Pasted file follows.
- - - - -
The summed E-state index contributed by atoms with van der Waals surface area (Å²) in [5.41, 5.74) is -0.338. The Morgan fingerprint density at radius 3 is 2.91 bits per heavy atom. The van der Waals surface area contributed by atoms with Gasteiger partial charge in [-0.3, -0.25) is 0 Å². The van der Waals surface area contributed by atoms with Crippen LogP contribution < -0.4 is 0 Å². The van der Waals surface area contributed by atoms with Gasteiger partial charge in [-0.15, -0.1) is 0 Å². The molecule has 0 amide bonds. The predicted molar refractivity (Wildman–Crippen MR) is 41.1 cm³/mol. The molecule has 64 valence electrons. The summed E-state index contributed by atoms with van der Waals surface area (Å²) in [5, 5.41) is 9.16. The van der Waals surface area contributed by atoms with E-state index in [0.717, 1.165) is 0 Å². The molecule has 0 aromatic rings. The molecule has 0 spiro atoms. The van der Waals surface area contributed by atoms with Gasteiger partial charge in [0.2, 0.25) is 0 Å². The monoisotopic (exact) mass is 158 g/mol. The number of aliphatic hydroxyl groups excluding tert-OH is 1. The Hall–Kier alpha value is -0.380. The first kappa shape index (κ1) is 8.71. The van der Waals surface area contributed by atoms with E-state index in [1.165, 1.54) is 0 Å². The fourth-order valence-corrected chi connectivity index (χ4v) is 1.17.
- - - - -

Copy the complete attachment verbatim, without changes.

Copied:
The summed E-state index contributed by atoms with van der Waals surface area (Å²) in [5.41, 5.74) is -0.338. The Morgan fingerprint density at radius 3 is 2.91 bits per heavy atom. The van der Waals surface area contributed by atoms with Gasteiger partial charge in [-0.3, -0.25) is 0 Å². The van der Waals surface area contributed by atoms with Crippen LogP contribution < -0.4 is 0 Å². The van der Waals surface area contributed by atoms with Gasteiger partial charge in [-0.15, -0.1) is 0 Å². The molecule has 0 amide bonds. The predicted molar refractivity (Wildman–Crippen MR) is 41.1 cm³/mol. The molecule has 64 valence electrons. The summed E-state index contributed by atoms with van der Waals surface area (Å²) in [5, 5.41) is 9.16. The van der Waals surface area contributed by atoms with E-state index in [0.717, 1.165) is 0 Å². The molecule has 0 aromatic rings. The molecule has 0 spiro atoms. The van der Waals surface area contributed by atoms with Gasteiger partial charge in [0.2, 0.25) is 0 Å². The monoisotopic (exact) mass is 158 g/mol. The number of aliphatic hydroxyl groups excluding tert-OH is 1. The Hall–Kier alpha value is -0.380. The first kappa shape index (κ1) is 8.71. The van der Waals surface area contributed by atoms with E-state index in [1.165, 1.54) is 0 Å². The fourth-order valence-corrected chi connectivity index (χ4v) is 1.17.